Crass but necessary, perhaps? “A publisher choosing to fete authors during Book Expo — introducing them to the news media, readers and, most important, booksellers who attend the show — is a signal that the house is betting big on them. And for nonprofits both large and small, Instagram-ready parties are the best way to raise awareness as well as money.”
The novelist and essayist says it’s not the job of a writer to be an activist – but that writers are always political, and now that is deeply necessary. “Individuals are being turned into micro-fascists by so many means. It is the mobs and vigilantes going and lynching people. So more than ever, the point of the writer is to be unpopular. The point of the writer is to say: ‘I denounce you even if I’m not in the majority.'”
Novelist Kurieshi is not holding back: “It is not coincidental that at this Brexit moment, with its xenophobic, oafish and narrow perspective, the ruling class and its gatekeepers fear a multitude of democratic voices from elsewhere and wish to keep us silent. They can’t wait to tell us how undeserving of being heard we really are. But they should remember this: they might have tried to shut the door on Europe, refugees and people of colour, but it will be impossible for them to shut the door on British innovation. We are very insistent, noisy and talented.”
This is a perfect time for “Wait, what?” because … wait. Is Interview dead or resurrected or what the heck? It’s a family business that, a member of the family recently said, will rise from its ashes and still be a family business – ignoring, of course, all of the back pay owed to freelancers, the editorial director, and more.
“The khipus might seem bizarre to us, but the Inkas, who were the inheritors of a long tradition of weaving with cotton and camelid yarns, were unique and highly creative – not underdeveloped – in their approach to documenting language. Pencil and paper is not the only road to progress.”
“Such high profile cases [as those of Sherman Alexie and Junot Díaz] are far from rare as the #MeToo movement spreads across the creative industries. They come at a time when writers are facing increasingly draconian attempts by publishers to police their behaviour, calling into question centuries old assumptions about the desirability – or even the possibility in today’s networked world – of separating writers’ lives from their work.”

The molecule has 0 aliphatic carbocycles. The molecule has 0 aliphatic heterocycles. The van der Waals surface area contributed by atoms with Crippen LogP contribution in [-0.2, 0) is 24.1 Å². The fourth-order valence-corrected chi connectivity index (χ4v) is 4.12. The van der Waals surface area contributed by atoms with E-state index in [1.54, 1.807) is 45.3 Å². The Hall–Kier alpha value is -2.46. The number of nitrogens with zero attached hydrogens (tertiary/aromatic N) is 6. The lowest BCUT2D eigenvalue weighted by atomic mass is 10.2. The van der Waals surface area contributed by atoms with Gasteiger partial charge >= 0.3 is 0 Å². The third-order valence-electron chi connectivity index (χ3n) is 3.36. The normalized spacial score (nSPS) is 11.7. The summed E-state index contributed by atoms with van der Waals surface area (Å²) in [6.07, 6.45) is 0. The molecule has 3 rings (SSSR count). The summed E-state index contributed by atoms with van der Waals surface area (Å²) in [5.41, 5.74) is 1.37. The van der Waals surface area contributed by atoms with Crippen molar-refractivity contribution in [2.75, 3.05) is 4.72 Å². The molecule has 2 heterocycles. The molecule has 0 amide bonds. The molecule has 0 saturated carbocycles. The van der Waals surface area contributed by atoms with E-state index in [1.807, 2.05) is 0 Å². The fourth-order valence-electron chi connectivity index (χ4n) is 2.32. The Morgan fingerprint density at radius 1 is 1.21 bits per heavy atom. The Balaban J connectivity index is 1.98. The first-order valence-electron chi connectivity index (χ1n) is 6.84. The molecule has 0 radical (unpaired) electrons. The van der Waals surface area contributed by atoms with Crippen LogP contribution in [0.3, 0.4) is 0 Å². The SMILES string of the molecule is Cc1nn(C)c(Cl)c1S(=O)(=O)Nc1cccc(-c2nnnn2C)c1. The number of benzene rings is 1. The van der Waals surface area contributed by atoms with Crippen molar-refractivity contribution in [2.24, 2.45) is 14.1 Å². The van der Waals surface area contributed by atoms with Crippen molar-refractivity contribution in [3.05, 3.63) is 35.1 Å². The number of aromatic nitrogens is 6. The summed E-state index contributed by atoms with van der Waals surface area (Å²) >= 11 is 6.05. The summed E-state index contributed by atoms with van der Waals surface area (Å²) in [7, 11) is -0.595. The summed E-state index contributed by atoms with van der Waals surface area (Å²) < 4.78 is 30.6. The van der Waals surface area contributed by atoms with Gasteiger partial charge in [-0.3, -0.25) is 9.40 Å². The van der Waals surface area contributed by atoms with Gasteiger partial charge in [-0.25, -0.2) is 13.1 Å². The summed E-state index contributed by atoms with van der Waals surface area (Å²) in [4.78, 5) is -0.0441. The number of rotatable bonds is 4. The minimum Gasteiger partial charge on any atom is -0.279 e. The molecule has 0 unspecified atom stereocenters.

Jack Hitt explains the years-long scholarly feuds over the errors, large and small, in various editions of Ulysses (and why they matter); tells the story of James Kidd, the professor who prepared, but never published, the most accurate edition of Joyce’s novel yet; and finds and visits Kidd in Brazil, some 16 years after he disappeared from Boston, seemingly without a trace.
“It’s not often that an author described on his own Wikipedia page as ‘disgracefully neglected’ is awarded a €100,000 literary prize. But this is where the Irish author Mike McCormack finds himself, with Wednesday’s announcement that he has won the International Dublin literary award for his novel, Solar Bones.” The prize, formerly known as the Impac, is the richest one in English-language literature.
Orwell was right. The totalitarian regime rests on lies because they are lies. The subject of the totalitarian regime must accept them not as truth—must not, in fact, believe them—but accept them both as lies and as the only available reality. She must believe nothing. Just as Orwell predicted, over time the totalitarian regime destroys the very concept, the very possibility of truth. Hannah Arendt identified this as one of the effects of totalitarian propaganda: it makes everything conceivable because “nothing is true.”
“Three months ago, I was a normal person. Now all I think about 24-7 is the dinkus. Did you know that dinkuses is an anagram of unkissed? I did. For the uninitiated, the dinkus is a line of three asterisks (* * *) used as a section break in a text.” Daisy Alioto offers some reasons to love it.